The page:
Last July Erika’s mother was diagnosed with breast cancer. She underwent surgery and chemotherapy and is doing well once again. Erika lost her grandmother to esophageal cancer in 2012. As she puts it: “Rather than allowing all of these unfortunate events impact me in negative ways, I have allowed them to make me a better, stronger person.” This unbelievably strong young woman will be attending Lock Haven University because of its great health science program, with her intended major of athletic training. If anyone can help someone get back into the game, it will be Erika Myers.
This article is reprinted from H.O.P.E. Lifeline (June, 2016) - monthly newsletter distributed by H.O.P.E. Click here to view the full newsletter. If you would like to receive the newsletter by e-mail each month, you may subscribe today (no cost or obligation and you may unsubscribe at any time).
By Jean Lillquist (Editor HOPE Lifeline Newsletter)
At a recent H.O.P.E. Support Group meeting, the topic was essential oils, which are aromatic compounds that come from distilling the fluids of plants. The oils that result are mixtures of hundreds of compounds and are extremely concentrated. They are most commonly known for their use in aromatherapy, and when inhaled are thought to benefit conditions such as stress, headaches, anxiety, pain, mood disorders, jet lag, insomnia or poor sleep, nausea and vomiting, and migraine. The oils can also be ingested or applied to the skin.
There are several hundred essential oils available, and probably even more suppliers. There is no federal regulation on who can manufacture or sell essential oils. An excellent source of information on selecting and using them is www.takingcharge.chs.umn.edu, from the University of Minnesota. It is important to consult someone who is trained in their use as they can cause considerable harm if used incorrectly, and it is important to consult your doctor as well before you begin to use them.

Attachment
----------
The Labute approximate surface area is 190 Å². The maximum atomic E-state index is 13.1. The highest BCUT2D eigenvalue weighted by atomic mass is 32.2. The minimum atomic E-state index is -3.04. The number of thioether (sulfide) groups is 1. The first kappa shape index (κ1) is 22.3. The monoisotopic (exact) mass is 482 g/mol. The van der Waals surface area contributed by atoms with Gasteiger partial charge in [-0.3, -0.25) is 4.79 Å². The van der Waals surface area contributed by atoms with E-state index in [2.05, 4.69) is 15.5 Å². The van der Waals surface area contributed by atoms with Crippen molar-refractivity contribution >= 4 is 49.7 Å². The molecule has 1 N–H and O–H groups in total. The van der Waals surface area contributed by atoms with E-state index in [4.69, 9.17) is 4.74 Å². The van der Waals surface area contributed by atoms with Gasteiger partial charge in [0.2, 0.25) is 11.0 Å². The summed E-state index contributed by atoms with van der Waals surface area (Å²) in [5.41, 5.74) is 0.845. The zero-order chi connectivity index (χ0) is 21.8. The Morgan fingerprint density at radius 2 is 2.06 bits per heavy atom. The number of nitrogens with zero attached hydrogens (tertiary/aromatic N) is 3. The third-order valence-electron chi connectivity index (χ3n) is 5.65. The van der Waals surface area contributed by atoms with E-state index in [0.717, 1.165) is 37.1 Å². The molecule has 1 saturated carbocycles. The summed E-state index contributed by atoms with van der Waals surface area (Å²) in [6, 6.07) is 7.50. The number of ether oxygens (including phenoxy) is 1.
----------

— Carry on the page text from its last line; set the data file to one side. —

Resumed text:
That said, here are five of the most commonly used oils in aromatherapy that have been found to be helpful in the treatment of certain conditions (information taken from www.verywell.com):
Breathing in the scent of lemon essential oil may significantly improve mood, according to a 2008 study of 56 healthy volunteers.
Said to possess sedative properties, lavender essential oil has been found to help relieve anxiety and insomnia in several studies. A study published in 2007 also shows that lavender inhalation may help alleviate agitated behaviors among older adults with dementia.
Long used in folk medicine to treat cuts, burns, infections, and other skin conditions, tea tree oil may help kill staph bacteria, according to a 2009 report. Other studies show that it may be effective in the treatment of warts, athlete’s foot, and dandruff.
After sniffing the scent of rosemary for five minutes, volunteers in a 2007 study showed a significant decrease in their levels of the stress hormone cortisol.
Taking peppermint oil in capsule form may help reduce some of the symptoms of irritable bowel syndrome, according to research published in 2007. Applying peppermint oil directly to the skin has also been shown to help relieve tension headaches.
Frankincense Extracts May Help With Cancer Treatment
Maybe you heard a recent item on the news about the use of essential oils extracted from frankincense in cancer treatment. This is a field that has a lot of promise. The use of frankincense as a curative property goes back nine thousand years to ancient Egypt, where it was thought to be sweat of the gods. For thousands of years it has been known to quell disease-causing inflammation, support heightened immunity, and prevent dangerous infections.
An Iraqi immunologist, who has teamed up with medical scientists from the University of Oklahoma, has observed an agent within frankincense which stops cancer from spreading and which induces cancerous cells to close themselves down. The task is now to determine which of the 17 active agents in frankincense oil this one is, because some of its ingredients are allergenic and patients cannot be given the whole thing.
Also, researchers at the University of Leicester in the UK have isolated a compound in frankincense that they used to kill cancer cells in vitro, and they’re encouraged that this can become an additional treatment in the future after clinical trials.
This article is reprinted from H.O.P.E. Lifeline (May, 2016) - monthly newsletter distributed by H.O.P.E. Click here to view the full newsletter. If you would like to receive the newsletter by e-mail each month, you may subscribe today (no cost or obligation and you may unsubscribe at any time).